New letter fans FLDS dispute

Salt Lake Tribune/February 4, 2004
By Hilary Groutage Smith

Cane Beds, Ariz. -- Mohave County Sheriff Tom Sheehan is investigating an unsigned letter that rails against the interference of "gentiles and apostates" in the workings of the Fundamentalist Church of Jesus Christ of Latter Day Saints and claims "blood atonement" is the only salvation for people who leave the sect.

Ben Bistline, who left the FLDS 20 years ago, said he received the letter at his Colorado City post office box Jan. 23.

"I'm not afraid for my life," said Bistline, who has written a history of the area. "What scares me is the mentality."

The FLDS is based in the border towns of Hildale, Utah, and Colorado City, Ariz., and is led by Warren Jeffs, considered by his followers to be their prophet. Many of its 8,000 members practice plural marriage. The community has been in the news since early January, when Jeffs excommunicated 21 men and asked them to leave their homes, wives and children.

The two-page, single-spaced letter, addressed to "Benny Bistiline," reads in part: "The prophet says the only hope for a person who disobeys is blood atonement. He hasn't told anybody to kill anybody else. He's working very hard to get us to a point where God will clean up the world.

"He's destroying the seeds of contention. . . . Then God will be able to order the destroying angels to go forth and they will kill off all the wicked."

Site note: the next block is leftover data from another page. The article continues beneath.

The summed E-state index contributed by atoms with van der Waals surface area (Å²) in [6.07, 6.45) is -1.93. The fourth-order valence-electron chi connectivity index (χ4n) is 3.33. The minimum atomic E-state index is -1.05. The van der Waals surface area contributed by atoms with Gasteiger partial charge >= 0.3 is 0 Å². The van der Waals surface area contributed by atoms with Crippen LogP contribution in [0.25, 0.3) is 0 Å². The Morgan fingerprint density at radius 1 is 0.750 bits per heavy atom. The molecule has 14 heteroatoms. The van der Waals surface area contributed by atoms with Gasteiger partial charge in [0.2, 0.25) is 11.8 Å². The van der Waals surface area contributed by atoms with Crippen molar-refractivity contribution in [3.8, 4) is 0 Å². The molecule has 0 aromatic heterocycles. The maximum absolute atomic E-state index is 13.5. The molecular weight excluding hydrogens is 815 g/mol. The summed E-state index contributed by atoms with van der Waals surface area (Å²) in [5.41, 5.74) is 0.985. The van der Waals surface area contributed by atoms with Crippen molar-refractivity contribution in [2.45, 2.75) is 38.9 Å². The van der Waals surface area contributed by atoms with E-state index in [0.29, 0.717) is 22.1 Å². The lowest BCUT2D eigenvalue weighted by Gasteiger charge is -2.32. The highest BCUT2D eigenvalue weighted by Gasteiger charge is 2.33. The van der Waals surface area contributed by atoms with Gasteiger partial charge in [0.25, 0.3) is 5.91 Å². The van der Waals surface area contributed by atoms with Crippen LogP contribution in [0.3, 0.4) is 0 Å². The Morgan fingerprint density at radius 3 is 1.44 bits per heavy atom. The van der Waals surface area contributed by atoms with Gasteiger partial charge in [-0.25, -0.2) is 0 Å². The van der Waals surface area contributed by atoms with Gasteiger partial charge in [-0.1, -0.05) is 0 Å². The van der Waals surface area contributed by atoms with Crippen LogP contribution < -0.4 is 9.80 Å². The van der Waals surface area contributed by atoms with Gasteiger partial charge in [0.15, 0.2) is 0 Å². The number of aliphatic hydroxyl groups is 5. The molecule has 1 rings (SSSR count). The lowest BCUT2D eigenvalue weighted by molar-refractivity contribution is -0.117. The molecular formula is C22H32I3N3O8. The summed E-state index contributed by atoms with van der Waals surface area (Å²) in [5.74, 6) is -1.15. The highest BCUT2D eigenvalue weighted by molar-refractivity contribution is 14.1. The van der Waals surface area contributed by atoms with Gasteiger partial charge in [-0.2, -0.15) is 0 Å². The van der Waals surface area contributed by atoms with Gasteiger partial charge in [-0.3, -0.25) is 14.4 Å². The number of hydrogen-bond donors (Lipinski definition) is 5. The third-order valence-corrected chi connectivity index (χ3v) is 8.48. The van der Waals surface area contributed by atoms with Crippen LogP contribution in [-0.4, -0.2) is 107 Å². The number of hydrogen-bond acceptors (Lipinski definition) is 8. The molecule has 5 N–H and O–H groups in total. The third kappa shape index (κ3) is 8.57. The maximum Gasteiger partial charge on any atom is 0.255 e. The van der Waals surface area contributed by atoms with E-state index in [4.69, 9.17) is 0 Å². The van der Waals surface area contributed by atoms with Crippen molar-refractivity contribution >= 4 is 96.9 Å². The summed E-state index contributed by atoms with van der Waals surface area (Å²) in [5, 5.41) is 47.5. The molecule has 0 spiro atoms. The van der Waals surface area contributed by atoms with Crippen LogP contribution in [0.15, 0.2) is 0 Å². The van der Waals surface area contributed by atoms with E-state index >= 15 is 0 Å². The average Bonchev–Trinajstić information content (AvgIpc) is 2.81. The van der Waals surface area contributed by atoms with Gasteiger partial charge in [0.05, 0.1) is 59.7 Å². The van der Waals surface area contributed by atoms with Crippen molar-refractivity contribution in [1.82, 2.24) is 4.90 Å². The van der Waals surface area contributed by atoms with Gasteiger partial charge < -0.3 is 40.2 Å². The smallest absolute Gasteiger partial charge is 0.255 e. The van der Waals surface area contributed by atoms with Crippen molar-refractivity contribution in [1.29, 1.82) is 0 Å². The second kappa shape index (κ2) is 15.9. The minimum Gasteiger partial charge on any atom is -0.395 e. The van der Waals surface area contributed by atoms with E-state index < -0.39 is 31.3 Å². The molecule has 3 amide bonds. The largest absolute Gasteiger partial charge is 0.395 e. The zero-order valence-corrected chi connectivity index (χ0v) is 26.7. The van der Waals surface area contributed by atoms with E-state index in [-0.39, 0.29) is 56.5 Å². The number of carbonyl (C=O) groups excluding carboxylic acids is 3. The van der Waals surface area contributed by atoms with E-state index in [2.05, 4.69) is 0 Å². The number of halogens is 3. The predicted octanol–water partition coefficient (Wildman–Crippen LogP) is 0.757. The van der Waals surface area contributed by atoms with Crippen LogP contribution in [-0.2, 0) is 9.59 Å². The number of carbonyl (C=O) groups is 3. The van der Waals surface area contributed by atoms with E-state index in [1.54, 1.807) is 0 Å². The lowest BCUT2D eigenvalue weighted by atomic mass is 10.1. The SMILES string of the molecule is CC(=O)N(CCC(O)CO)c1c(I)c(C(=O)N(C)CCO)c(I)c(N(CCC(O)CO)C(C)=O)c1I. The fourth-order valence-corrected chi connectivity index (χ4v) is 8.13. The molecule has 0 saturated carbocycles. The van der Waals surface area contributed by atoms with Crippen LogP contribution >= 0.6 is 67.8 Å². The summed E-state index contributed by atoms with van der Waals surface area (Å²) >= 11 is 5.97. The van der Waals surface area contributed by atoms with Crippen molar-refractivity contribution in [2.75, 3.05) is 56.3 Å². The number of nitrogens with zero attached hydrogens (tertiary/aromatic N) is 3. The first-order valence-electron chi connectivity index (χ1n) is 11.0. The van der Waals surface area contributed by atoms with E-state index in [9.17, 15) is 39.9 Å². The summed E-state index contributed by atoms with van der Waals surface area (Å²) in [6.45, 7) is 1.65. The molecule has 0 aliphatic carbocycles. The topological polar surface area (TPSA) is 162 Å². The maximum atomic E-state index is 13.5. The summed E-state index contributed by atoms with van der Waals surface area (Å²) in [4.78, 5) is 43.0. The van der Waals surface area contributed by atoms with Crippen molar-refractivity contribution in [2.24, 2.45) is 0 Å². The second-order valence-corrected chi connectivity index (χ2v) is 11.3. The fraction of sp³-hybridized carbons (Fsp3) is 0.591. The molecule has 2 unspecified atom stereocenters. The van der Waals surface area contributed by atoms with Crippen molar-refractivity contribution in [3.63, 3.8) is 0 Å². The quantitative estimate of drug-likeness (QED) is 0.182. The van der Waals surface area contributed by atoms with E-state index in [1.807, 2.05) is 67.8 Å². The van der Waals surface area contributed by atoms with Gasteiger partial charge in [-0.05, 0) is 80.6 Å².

This is at least the second anonymous letter that has appeared since Jeffs' action. Excommunicant Ross Chatwin of Colorado City, who on Jan. 24 publicly denounced church leaders, said a letter was left at his house with instructions to copy it and mail it, which he says he did. Chatwin said Monday he knew nothing about the latest letter.

Chatwin has been summoned to a court in Kingman, Ariz., on Thursday to answer the "notice to quit property" he was given Jan. 27 by the FLDS. Homes and property in the towns are held in trust by the church; those who live in those homes do so at the pleasure of their religious leaders.

The concept of blood atonement -- that a person must shed his own blood to atone for shedding another's -- was put forth by Brigham Young and a few other early leaders of The Church of Jesus Christ of Latter-day Saints. That view, however, is not considered doctrine of the LDS Church, according to the Encyclopedia of Mormonism. The LDS Church disavowed polygamy in 1890 and excommunicates those who practice it.

Bistline said Monday he would stay put in Cane Beds, a desolate desert stretch about two miles south of Colorado City. Sheehan said his investigators are deciding whether to turn the letter over the FBI. "I read it and I would consider it a threat," Sheehan said.

Sheehan has stationed extra officers around Hildale and Colorado City since early January. Although emergency calls placed in the towns ring to the city marshal's office, Sheehan said, residents also may call 800-526-1911 to contact deputies patrolling the Arizona Strip.

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